Want to Make DIY Animated Presentations? PowToon Is Here to Help

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Bet she wishes she could have a rabbit jumping from column to column.Credit: Dreamstime.com

Trying to capture the attention of today's generation is tough. "Classic" slide presentations, despite all their bells and whistles, are old hat. Enter PowToon, which sees an answer in animated presentations.

The Internet is widely blamed for creating a generation of kids with near-zero attention spans. But it also brought about a rise of viral educational tools. Sites like TED and RSA use animation to make learning more appealing. If you haven't captured your audience's attention and imagination within seven seconds, you're done for, says PowToon CEO and founder Ilya Spitalnik.

But until now, animation has been largely confined to people who actually know how to do it.

PowToon, a London-based startup founded by Israelis, aims to "democratize" animation with the help of #Slides – a software tool, available online, to make your own animated presentation, without any training. #Slides, launching today, helps anybody become an "attention hacker," Spitalnik quips.

The #Slides software provides a ready-made template "to create something stunning within seconds," says PowToon marketing director Anna Kingsley.

#Slides, free software to create animinated prsentations, hoping to grab the attention of the distracted masses.Credit: Courtesy of PowToons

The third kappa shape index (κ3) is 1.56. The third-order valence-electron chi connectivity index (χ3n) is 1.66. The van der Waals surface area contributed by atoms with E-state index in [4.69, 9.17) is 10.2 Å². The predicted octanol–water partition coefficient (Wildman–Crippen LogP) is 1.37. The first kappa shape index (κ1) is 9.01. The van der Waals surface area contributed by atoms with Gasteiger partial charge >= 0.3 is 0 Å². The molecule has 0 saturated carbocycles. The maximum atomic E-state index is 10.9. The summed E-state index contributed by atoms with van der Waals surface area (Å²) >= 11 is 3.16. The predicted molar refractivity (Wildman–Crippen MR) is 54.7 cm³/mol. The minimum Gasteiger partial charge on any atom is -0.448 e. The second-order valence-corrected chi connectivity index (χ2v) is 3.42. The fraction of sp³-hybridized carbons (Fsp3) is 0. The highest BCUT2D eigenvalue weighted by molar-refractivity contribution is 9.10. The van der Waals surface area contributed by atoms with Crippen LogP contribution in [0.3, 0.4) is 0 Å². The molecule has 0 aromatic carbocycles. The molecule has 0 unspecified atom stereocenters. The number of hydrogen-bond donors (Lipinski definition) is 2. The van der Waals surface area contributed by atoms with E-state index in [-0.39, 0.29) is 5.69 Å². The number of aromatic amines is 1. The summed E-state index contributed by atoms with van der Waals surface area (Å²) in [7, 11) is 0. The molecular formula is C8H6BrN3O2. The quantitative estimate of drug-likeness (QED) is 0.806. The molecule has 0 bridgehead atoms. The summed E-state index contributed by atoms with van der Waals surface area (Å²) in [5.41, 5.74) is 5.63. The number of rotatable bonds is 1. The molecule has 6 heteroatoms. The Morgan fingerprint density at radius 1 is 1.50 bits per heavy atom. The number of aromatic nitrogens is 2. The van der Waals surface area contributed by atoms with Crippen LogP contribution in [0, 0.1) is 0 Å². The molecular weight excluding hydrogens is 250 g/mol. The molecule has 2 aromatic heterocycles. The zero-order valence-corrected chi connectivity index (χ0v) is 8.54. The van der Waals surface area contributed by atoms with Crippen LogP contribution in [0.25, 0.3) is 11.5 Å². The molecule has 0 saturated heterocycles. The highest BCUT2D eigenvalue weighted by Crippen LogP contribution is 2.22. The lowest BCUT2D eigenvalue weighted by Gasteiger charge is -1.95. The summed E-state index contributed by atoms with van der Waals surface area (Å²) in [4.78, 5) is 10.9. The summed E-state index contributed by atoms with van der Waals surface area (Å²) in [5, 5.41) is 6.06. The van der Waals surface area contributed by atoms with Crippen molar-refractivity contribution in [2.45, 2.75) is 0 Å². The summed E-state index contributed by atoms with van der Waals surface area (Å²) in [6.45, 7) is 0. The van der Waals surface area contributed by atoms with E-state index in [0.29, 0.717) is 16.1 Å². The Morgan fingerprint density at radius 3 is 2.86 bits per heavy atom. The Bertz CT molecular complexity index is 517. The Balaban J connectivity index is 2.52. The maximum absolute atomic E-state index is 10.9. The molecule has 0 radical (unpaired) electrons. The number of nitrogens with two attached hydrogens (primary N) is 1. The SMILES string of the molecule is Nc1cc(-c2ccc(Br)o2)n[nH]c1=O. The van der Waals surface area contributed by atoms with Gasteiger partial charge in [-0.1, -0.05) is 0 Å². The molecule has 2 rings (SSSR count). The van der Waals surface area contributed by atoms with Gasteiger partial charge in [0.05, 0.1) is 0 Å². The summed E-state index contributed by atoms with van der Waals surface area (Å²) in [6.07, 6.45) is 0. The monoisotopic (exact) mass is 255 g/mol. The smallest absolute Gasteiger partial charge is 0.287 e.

#Slides is available in a free version, with basic features like 250 MB of storage. There are also priced plans with customable presentation options and more storage.

Now if you want to turn that #Slides presentation into a cartoon, you can with the company's flagship product - the PowToon online studio, says Kingsley. That studio has thousands of "props" and "characters" that you can add. Like #Slides, the basic version is free and extras cost money.

Since PowToon's establishment in 2012, the company claims that 7.6 million "PowToons," as the animations are called, have been created.

A cartoon presentation of whatever message you want to get across taps into feelings and memories of youth, says Spitalnik. This is his way to try and break through to people.

“We live in a 90-second world,” he says. “Anything that can make our lives easier, most awesome, more attention-grabbing, is worthy of attention.”

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